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An old department with very current value

Published: August 24, 2012
Section: Editorials


When this paper reported last year that the African and Afro-American Studies department would search for a new chair and gain a hired professor along with it, we took it as a sign that Brandeis was committed to the history and importance of the discipline. Professor Chad Williams, formerly of Hamilton College, has now been named to lead AAAS and we think the message that this brings bears reminding.

The study of African and African-American culture in the United States traces its own history to a select number of schools, and Brandeis’ department is one of the oldest in the country. It became possible to major in AAAS at Brandeis in January 1969.

In the 2008 Curriculum and Academic Restructuring Plan, however, AAAS barely escaped demotion to program status. Some schools in the area and with whom Brandeis regularly competes for students, like Tufts and Boston University, offer concentrations in African-American studies or general “Africana,” however, without full-time, departmental status.

That our department is now gaining additional faculty and has named an incoming chair is encouraging news.

Coming from the liberal-arts Hamilton and specializing in the study of African-American military and political environments of the World War I era and the effects on national life, Williams’ appointment is an opportunity for the university to increase awareness about the department, potentially by highlighting its reliable slate of courses.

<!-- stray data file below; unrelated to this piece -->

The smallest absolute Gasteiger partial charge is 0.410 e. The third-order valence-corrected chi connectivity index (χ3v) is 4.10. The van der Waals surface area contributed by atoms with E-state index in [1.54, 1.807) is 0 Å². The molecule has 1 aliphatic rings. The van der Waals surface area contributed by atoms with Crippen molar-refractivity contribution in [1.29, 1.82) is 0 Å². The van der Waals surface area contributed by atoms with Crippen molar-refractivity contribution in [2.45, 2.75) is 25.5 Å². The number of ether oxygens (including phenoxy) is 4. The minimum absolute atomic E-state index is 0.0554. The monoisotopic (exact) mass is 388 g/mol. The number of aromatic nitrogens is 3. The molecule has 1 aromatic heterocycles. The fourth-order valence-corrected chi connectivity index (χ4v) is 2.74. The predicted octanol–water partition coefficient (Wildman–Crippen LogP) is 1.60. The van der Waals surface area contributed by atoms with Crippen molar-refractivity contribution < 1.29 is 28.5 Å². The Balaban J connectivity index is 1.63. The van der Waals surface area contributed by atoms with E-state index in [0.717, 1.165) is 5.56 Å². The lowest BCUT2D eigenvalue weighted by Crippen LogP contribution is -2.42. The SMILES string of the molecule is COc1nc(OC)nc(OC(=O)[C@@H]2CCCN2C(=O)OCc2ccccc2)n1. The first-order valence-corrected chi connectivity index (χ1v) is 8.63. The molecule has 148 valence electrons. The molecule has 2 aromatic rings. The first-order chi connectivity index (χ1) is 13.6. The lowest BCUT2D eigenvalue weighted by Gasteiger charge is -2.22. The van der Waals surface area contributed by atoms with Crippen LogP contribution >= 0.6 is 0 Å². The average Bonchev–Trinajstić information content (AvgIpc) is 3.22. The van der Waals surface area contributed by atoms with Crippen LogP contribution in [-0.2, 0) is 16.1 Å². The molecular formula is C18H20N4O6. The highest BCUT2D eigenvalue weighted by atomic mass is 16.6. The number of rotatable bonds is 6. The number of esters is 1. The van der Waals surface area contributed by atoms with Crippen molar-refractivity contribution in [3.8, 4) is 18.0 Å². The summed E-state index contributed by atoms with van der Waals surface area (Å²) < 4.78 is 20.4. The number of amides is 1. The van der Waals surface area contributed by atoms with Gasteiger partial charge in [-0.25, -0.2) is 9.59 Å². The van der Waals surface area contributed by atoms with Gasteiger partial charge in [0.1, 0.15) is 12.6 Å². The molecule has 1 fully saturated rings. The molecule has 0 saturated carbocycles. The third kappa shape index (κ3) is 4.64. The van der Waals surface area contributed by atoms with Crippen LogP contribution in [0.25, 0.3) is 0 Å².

The department is broad, with courses on history, political economy, women and gender studies, development, and literature. But it could be deeper: Most courses have plenty of open spaces, and the decline in student numbers was a factor in its potential downgrading from department to program status. But, even with fewer professors than the average department, AAAS has managed to offer eight courses this fall. The department, given a reprieve and now a new lease on leadership, should do everything it can to promote a greater student participation rate.

What’s more, new chair Williams himself will teach the introductory course.